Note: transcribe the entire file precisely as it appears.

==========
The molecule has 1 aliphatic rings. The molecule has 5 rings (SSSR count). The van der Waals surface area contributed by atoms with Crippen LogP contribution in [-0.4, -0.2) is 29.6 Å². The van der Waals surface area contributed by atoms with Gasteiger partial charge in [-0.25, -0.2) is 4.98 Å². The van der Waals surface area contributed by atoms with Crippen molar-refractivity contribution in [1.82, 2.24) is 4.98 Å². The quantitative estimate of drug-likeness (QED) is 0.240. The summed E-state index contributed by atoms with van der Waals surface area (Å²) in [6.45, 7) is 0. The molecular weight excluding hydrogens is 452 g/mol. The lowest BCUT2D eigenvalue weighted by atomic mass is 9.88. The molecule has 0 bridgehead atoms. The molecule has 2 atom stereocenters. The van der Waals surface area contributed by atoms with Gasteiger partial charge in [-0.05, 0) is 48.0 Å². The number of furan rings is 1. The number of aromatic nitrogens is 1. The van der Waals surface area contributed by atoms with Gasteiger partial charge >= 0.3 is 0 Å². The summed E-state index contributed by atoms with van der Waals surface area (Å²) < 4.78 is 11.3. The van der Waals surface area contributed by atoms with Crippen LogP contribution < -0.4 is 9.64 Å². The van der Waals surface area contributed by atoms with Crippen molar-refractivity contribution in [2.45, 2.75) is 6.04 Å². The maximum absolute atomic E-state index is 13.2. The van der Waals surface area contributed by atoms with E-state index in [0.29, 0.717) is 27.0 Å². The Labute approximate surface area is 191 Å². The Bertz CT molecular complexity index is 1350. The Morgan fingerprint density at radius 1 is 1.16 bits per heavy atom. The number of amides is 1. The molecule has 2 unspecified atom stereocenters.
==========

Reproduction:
The molecule has 1 aliphatic rings. The molecule has 5 rings (SSSR count). The van der Waals surface area contributed by atoms with Crippen LogP contribution in [-0.4, -0.2) is 29.6 Å². The van der Waals surface area contributed by atoms with Gasteiger partial charge in [-0.25, -0.2) is 4.98 Å². The van der Waals surface area contributed by atoms with Crippen molar-refractivity contribution in [1.82, 2.24) is 4.98 Å². The quantitative estimate of drug-likeness (QED) is 0.240. The summed E-state index contributed by atoms with van der Waals surface area (Å²) in [6.45, 7) is 0. The molecular weight excluding hydrogens is 452 g/mol. The lowest BCUT2D eigenvalue weighted by atomic mass is 9.88. The molecule has 0 bridgehead atoms. The molecule has 2 atom stereocenters. The van der Waals surface area contributed by atoms with Gasteiger partial charge in [-0.05, 0) is 48.0 Å². The number of furan rings is 1. The number of aromatic nitrogens is 1. The van der Waals surface area contributed by atoms with Gasteiger partial charge >= 0.3 is 0 Å². The summed E-state index contributed by atoms with van der Waals surface area (Å²) < 4.78 is 11.3. The van der Waals surface area contributed by atoms with Crippen LogP contribution < -0.4 is 9.64 Å². The van der Waals surface area contributed by atoms with Crippen molar-refractivity contribution in [2.45, 2.75) is 6.04 Å². The maximum absolute atomic E-state index is 13.2. The van der Waals surface area contributed by atoms with E-state index in [0.29, 0.717) is 27.0 Å². The Labute approximate surface area is 191 Å². The Bertz CT molecular complexity index is 1350. The Morgan fingerprint density at radius 1 is 1.16 bits per heavy atom. The number of amides is 1. The molecule has 2 unspecified atom stereocenters.